3 – How are you dealing with the coronavirus crisis?
Like most everyone in the trade, we are working remotely with our stores and designers to fulfill specific calls and special orders. I am also taking this time to “clean up” our back-end inventory system and continue to expand our social media branding and marketing plans, which I typically didn’t have as much time to work on before coronavirus. The other day, I posted a series of my dog, Luna, on our Instagram insta-stories with a few reclaimed antique diamonds to get her opinion. Our followers seemed to love the concept!
4 – Are you currently taking orders? How can your average consumer be thinking about working with their jeweler right now?
We are working with our retailers and designers to fulfill their current needs. Despite the current state of the world, people are still interested in getting engaged and celebrate big life moments and milestones. While coronavirus is keeping people indoors, life is still moving forward. Relationships continue to grow, and people still want to get engaged. I hope consumers plan for the future to celebrate special moments with the people they love. Their jewelers will be there when that time comes.
5 – How are you changing things up and bringing ideals from your generation into what you do?
My great grandfather started our company in Lower Manhattan in 1906. He bought and sold diamonds and jewelry to the trade. His model for success continues today, but on a much more modern and global scale. Technology and social media are definitely game changers to our industry and has become essential to our business. I led the charge to implement an RFID tagging system for our inventory to easily and efficiently update merchandise going in/out of the office.
My stint in public relations definitely gave me a great foundation of branding and success in the “real world”, which is just something that cannot be taught in the classroom. Starting our Instagram page for our brand (Under the Crown®) in May 2014 was a huge stepping stone to gain brand awareness in this modern day. The success of our page encouraged my father to run the Instagram account for our family’s diamond cut, the Crown Jubilee®.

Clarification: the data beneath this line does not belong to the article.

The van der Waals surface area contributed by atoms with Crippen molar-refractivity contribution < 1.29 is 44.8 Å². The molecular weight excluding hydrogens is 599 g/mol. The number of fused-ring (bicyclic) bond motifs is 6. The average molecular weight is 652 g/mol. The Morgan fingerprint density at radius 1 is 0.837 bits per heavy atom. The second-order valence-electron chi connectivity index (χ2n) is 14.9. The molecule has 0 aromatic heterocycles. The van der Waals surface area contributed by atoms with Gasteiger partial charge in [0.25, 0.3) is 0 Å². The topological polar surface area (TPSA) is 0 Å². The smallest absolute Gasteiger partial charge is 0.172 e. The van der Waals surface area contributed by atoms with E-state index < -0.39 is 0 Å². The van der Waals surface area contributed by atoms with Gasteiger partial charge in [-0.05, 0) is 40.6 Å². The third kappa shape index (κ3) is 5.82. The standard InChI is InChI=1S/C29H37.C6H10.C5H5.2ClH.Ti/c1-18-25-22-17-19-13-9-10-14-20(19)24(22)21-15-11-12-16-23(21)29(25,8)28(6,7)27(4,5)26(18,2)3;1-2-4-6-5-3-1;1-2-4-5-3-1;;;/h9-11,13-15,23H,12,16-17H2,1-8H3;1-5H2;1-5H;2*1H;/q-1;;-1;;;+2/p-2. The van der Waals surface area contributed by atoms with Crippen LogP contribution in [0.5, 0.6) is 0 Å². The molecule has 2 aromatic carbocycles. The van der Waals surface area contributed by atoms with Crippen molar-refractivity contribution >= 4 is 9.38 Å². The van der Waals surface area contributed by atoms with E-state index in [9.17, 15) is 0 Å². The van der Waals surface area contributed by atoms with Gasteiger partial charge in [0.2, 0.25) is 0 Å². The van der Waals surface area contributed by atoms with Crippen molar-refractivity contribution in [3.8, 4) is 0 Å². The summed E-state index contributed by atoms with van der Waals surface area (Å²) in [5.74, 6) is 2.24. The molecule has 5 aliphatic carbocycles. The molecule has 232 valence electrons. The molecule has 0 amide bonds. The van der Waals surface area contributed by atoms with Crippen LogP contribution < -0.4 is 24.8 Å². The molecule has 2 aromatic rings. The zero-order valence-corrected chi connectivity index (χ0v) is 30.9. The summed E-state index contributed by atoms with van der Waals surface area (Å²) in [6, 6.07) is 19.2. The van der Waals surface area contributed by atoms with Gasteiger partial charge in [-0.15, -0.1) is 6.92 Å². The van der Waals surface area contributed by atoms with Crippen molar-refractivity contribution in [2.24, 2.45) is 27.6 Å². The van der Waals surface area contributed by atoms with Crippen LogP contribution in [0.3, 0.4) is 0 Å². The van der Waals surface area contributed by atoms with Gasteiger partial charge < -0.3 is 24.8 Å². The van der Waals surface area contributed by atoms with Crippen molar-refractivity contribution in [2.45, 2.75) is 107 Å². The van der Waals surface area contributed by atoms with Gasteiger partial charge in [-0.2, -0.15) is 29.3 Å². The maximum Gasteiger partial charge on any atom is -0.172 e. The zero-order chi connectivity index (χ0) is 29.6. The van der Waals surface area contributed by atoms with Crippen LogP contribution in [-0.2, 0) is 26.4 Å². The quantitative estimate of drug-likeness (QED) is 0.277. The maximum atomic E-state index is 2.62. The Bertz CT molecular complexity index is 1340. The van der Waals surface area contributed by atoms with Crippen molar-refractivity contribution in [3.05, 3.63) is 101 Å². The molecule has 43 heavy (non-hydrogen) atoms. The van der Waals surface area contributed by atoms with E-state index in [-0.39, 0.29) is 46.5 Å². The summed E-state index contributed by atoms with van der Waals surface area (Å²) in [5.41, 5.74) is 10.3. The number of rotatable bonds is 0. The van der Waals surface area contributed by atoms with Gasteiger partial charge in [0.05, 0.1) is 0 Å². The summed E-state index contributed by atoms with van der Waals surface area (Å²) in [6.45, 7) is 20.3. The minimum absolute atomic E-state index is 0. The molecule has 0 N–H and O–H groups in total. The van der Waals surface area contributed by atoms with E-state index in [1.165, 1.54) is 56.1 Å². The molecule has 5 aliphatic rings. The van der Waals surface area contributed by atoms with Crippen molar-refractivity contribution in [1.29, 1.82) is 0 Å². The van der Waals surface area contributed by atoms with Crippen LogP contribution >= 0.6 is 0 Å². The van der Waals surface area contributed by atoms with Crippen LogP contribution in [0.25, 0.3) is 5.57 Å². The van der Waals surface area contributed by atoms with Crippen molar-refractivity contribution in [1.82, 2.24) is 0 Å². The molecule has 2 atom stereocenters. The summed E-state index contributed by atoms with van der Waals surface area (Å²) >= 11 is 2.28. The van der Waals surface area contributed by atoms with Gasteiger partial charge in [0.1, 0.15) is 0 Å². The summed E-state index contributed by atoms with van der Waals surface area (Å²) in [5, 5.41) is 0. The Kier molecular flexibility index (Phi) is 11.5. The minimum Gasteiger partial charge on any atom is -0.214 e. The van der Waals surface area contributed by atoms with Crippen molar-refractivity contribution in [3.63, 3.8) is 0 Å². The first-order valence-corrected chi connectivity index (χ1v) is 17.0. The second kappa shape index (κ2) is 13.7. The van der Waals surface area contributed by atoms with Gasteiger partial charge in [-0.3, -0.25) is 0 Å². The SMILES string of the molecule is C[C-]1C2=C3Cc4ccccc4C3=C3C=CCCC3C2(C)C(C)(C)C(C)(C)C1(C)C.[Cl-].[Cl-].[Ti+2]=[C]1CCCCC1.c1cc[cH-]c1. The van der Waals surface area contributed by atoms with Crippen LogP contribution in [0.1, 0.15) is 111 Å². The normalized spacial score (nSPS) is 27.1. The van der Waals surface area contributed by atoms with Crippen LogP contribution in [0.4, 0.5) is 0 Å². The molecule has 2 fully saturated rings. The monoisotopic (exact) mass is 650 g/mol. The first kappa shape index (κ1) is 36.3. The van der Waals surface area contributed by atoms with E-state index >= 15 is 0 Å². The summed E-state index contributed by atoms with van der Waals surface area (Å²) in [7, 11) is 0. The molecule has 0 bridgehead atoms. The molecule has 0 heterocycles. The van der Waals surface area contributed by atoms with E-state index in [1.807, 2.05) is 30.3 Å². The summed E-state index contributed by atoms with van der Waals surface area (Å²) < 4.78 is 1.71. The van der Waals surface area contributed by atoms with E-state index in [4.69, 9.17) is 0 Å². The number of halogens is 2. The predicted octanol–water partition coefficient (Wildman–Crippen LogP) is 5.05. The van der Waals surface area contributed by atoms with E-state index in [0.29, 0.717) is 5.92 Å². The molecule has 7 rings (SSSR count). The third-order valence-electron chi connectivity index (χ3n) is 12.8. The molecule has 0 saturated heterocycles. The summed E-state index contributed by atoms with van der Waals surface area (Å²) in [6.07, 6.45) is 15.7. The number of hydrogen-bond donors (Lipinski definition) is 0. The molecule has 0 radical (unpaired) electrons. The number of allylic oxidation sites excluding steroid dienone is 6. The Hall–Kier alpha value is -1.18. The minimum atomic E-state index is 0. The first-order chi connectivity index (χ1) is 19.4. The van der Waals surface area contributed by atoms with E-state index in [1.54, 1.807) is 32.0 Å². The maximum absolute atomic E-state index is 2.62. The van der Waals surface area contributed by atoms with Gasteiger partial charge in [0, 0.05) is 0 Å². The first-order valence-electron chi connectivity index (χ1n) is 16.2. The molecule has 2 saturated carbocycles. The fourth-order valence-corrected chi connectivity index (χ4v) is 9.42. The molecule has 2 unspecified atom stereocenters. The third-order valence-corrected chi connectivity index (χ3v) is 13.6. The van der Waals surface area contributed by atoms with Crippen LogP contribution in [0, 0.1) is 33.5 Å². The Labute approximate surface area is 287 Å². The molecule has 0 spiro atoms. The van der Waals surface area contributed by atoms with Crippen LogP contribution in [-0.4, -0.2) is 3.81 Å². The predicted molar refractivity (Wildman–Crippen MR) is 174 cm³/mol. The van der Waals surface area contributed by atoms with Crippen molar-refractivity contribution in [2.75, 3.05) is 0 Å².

We also recently updated our website to make it easier for our customers view fresh merchandise. The new website is responsive for mobile viewing and also expanded upon our “private collection” capabilities to share a listing of items relevant for specific calls/needs with multiple images per item.
6 – You work with antique diamonds — why are they important in regards to sustainability and upcycling?
Antique diamonds are my favorite, and I love working with them. Each stone is a one-of-a- kind because the diamond cutter carefully crafted each stone to maximize the weight of the rough material. The result of this process (without technology) are unique stones where no two are exactly the same. Each has its own individuality that designers and consumers love.
These stones are important regarding sustainability and upcycling because the carbon footprint (mining, transport and cutting) has already been performed, and the diamonds exist in the same polished state that was originally crafted by the diamond cutter.
In addition to the reclaimed stones we work with (old mine cuts, old euros and other old cuts), our family crafted our own diamond cut, the Crown Jubilee®. These stones take “upcycling” to another level by taking chipped and worn antique stones and refashioning them with our proprietary faceting pattern, thus giving them new life. When cutting, we maintain the outline of the original diamond to pay homage to the beauty and initial cutting of these diamonds in the late 1800s and early 1900s.
You can follow Ross here –> @underthecrownjewelry